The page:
Forest and Gedeon's cariprazine is a pharmacologically unique atypical antipsychotic in Phase III development for both schizophrenia and bipolar mania. Data presented at APA 2012 hint that while cariprazine appears to be effective in both indications, its tolerability and failure to address the broader bipolar depression patient population will hinder uptake.
Cariprazine is an atypical antipsychotic, discovered by Gedeon Richter and being developed for the US market by Forest Laboratories. It differs from its competition in that it is a D2 and D3 receptor partial agonist, with a higher affinity for D3 receptors; traditional atypical antipsychotics are D2 and 5-HT2A receptor agonists. Given the novelty of cariprazine, it will be important for Forest and Gedeon to characterize how its pharmacology translates into tangible clinical differences.
Long-term extension study reveals a range of tolerability issues for cariprazine in schizophrenia patients
Both companies were present at the 165th Annual Meeting of the American Psychiatric Association (APA 2012) to announce cariprazine's long-term safety and tolerability in a 48-week extension study in schizophrenia patients. Patients that had completed a prior six-week study of placebo- and active-controlled study of cariprazine, with sufficient response to therapy, were eligible to enroll in the extension. 93 patients met the criteria, of which 49.5% completed the 48-week open-label extension period.
At least one common treatment-emergent adverse event was experienced by 66.7% of patients, with the most common side effects including akathisia (14.0%), insomnia (14.0%), and weight gain (11.8%). Worryingly for Forest, a total of 17 different side effects had an incidence of 5% or more during the extension period, with metabolic issues, extrapyramidal side effects, and sedation all featuring.
This trial, then, suggests that cariprazine does not compare favorably with its competitors on account of its tolerability. This will be detrimental to cariprazine's commercial prospects should it reach the market, as treatment decisions for schizophrenia are often governed by a drug's side-effect profile. Furthermore, such a high number of common side effects bodes badly for cariprazine's potential utility in bipolar disorder, where patients play a more active role in treatment decisions. Still, the drug's long-term effect on schizophrenia symptoms will be of consolation to Forest: continued treatment with cariprazine led to decreased Positive and Negative Syndrome Scale (PANSS) scores over the course of the study.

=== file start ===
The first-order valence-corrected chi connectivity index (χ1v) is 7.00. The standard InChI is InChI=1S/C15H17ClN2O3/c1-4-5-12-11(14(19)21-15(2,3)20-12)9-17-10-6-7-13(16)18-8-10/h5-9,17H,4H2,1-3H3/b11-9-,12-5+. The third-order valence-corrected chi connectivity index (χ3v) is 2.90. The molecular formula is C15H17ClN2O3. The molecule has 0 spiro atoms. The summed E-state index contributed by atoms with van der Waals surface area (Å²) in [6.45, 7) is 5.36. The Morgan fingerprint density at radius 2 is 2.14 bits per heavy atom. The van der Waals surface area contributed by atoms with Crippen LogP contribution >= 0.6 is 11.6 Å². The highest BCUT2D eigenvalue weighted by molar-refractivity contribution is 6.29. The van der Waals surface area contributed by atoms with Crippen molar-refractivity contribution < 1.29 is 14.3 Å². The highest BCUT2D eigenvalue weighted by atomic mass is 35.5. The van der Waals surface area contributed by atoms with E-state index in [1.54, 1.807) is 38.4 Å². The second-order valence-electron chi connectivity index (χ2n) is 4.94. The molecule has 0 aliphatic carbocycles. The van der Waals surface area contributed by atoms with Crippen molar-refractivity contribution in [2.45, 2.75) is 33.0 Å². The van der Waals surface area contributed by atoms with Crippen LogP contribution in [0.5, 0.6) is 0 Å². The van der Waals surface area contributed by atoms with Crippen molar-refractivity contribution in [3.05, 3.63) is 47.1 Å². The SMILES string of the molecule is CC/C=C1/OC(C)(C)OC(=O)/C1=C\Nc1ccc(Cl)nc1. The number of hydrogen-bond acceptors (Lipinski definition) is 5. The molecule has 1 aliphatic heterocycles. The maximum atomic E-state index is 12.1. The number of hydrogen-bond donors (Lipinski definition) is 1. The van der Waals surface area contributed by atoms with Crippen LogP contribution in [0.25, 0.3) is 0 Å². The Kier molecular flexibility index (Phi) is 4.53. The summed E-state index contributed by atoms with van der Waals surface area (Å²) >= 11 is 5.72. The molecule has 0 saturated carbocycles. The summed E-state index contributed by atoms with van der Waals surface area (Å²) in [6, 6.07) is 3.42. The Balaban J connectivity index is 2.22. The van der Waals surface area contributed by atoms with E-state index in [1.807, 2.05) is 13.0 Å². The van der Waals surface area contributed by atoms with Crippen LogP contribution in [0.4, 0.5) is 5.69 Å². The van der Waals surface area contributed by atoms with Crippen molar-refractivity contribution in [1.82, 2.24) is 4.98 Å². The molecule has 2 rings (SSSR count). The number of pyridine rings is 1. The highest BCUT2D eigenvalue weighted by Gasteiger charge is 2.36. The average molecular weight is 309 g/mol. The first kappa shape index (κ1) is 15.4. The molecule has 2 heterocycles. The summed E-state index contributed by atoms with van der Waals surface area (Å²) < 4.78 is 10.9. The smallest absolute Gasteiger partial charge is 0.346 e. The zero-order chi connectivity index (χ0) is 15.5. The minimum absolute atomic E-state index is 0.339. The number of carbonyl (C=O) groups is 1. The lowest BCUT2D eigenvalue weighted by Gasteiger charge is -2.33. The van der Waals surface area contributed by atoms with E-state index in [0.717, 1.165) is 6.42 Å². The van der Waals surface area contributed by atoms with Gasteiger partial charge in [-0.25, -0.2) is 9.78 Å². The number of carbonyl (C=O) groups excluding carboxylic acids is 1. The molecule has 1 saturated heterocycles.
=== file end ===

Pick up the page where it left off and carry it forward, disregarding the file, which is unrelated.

Cariprazine's antimanic efficacy will not guarantee bipolar market success
In addition to schizophrenia, cariprazine is also currently in Phase III development in the US for the treatment of bipolar mania. Following the February 2012 announcement of preliminary top-line results and ahead of a New Drug Application filing, anticipated in 2012, the companies took the opportunity to present data from a Phase III trial of cariprazine in bipolar mania at APA 2012.
The six-week, randomized, double-blind, placebo-controlled, parallel-group, flexible dose study involved voluntarily hospitalized adults with a primary diagnosis of mania. For the primary endpoint - change from baseline to week 3 in Young Mania Rating Scale (YMRS) score - the data showed that cariprazine-treated patients (3-12mg) experienced significant improvements in symptoms compared to placebo-treated patients (-4.3). Superiority over placebo was observed by day 4 and at every subsequent time point.
Although cariprazine treatment was associated with a higher incidence of akathisia and extrapyramidal side effects relative to placebo, it was not associated with mean increase in weight or metabolic parameters. Similarly, cariprazine was not associated with prolactin increase or QTc prolongation. The results of the study support an earlier positive Phase III trial that also demonstrated the efficacy and tolerability of cariprazine in the treatment of acute mania associated with bipolar I disorder.
Datamonitor regards these Phase III clinical trial data for cariprazine in bipolar mania as encouraging and, should cariprazine be successful in gaining regulatory approval for the treatment of bipolar mania, Forest's experience in the psychiatry market will be a distinct commercial advantage. However, cariprazine is not expected to be successful in addressing the principal unmet need in the management of bipolar disorders: that is, relieving bipolar depression. The candidate previously failed to achieve statistical significance in a Phase II bipolar disorder trial.
This factor is vital, as Forest and Gedeon will be entering a fiercely competitive and saturated market, with several major antipsychotic brands having recently lost US patent protection. In order to gain a competitive edge and in view of the increasing recognition of cognitive impairment among the bipolar disorder population, Datamonitor believes that Gedeon and Forest would be well served to further investigate the potential procognitive effects of cariprazine.